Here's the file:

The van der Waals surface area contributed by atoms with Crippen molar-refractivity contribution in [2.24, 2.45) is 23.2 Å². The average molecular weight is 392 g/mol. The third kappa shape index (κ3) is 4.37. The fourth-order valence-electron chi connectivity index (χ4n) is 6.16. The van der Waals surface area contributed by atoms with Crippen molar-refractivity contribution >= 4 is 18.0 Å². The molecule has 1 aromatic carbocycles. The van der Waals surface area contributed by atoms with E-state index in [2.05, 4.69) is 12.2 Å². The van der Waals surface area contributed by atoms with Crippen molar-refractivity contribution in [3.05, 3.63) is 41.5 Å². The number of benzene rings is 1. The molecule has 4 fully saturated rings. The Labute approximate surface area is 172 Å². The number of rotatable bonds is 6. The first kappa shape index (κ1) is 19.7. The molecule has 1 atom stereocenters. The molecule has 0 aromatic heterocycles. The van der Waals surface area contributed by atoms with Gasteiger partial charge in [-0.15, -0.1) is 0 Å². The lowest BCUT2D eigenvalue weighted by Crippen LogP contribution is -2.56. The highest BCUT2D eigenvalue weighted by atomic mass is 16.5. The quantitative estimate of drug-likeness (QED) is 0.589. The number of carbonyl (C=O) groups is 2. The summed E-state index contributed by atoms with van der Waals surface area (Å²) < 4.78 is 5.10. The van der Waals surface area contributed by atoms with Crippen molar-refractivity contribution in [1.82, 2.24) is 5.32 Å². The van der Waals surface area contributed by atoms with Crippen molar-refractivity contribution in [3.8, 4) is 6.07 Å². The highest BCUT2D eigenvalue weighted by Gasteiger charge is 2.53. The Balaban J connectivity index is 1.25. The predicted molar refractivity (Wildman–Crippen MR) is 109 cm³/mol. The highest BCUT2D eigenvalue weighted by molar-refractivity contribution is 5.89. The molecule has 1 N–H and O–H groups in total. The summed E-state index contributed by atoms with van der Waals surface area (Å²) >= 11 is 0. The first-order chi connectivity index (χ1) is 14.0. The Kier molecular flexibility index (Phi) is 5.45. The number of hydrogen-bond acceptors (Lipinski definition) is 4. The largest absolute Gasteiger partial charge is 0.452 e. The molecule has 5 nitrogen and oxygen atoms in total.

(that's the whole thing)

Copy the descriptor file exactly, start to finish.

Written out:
The van der Waals surface area contributed by atoms with Crippen molar-refractivity contribution in [2.24, 2.45) is 23.2 Å². The average molecular weight is 392 g/mol. The third kappa shape index (κ3) is 4.37. The fourth-order valence-electron chi connectivity index (χ4n) is 6.16. The van der Waals surface area contributed by atoms with Crippen molar-refractivity contribution >= 4 is 18.0 Å². The molecule has 1 aromatic carbocycles. The van der Waals surface area contributed by atoms with E-state index in [2.05, 4.69) is 12.2 Å². The van der Waals surface area contributed by atoms with Crippen molar-refractivity contribution in [3.05, 3.63) is 41.5 Å². The number of benzene rings is 1. The molecule has 4 fully saturated rings. The Labute approximate surface area is 172 Å². The number of rotatable bonds is 6. The first kappa shape index (κ1) is 19.7. The molecule has 1 atom stereocenters. The molecule has 0 aromatic heterocycles. The van der Waals surface area contributed by atoms with Gasteiger partial charge in [-0.15, -0.1) is 0 Å². The lowest BCUT2D eigenvalue weighted by Crippen LogP contribution is -2.56. The highest BCUT2D eigenvalue weighted by atomic mass is 16.5. The quantitative estimate of drug-likeness (QED) is 0.589. The number of carbonyl (C=O) groups is 2. The summed E-state index contributed by atoms with van der Waals surface area (Å²) < 4.78 is 5.10. The van der Waals surface area contributed by atoms with Crippen molar-refractivity contribution in [1.82, 2.24) is 5.32 Å². The van der Waals surface area contributed by atoms with Crippen molar-refractivity contribution in [3.8, 4) is 6.07 Å². The highest BCUT2D eigenvalue weighted by Gasteiger charge is 2.53. The Balaban J connectivity index is 1.25. The predicted molar refractivity (Wildman–Crippen MR) is 109 cm³/mol. The highest BCUT2D eigenvalue weighted by molar-refractivity contribution is 5.89. The molecule has 1 N–H and O–H groups in total. The summed E-state index contributed by atoms with van der Waals surface area (Å²) >= 11 is 0. The first-order chi connectivity index (χ1) is 14.0. The Kier molecular flexibility index (Phi) is 5.45. The number of hydrogen-bond acceptors (Lipinski definition) is 4. The largest absolute Gasteiger partial charge is 0.452 e. The molecule has 5 nitrogen and oxygen atoms in total.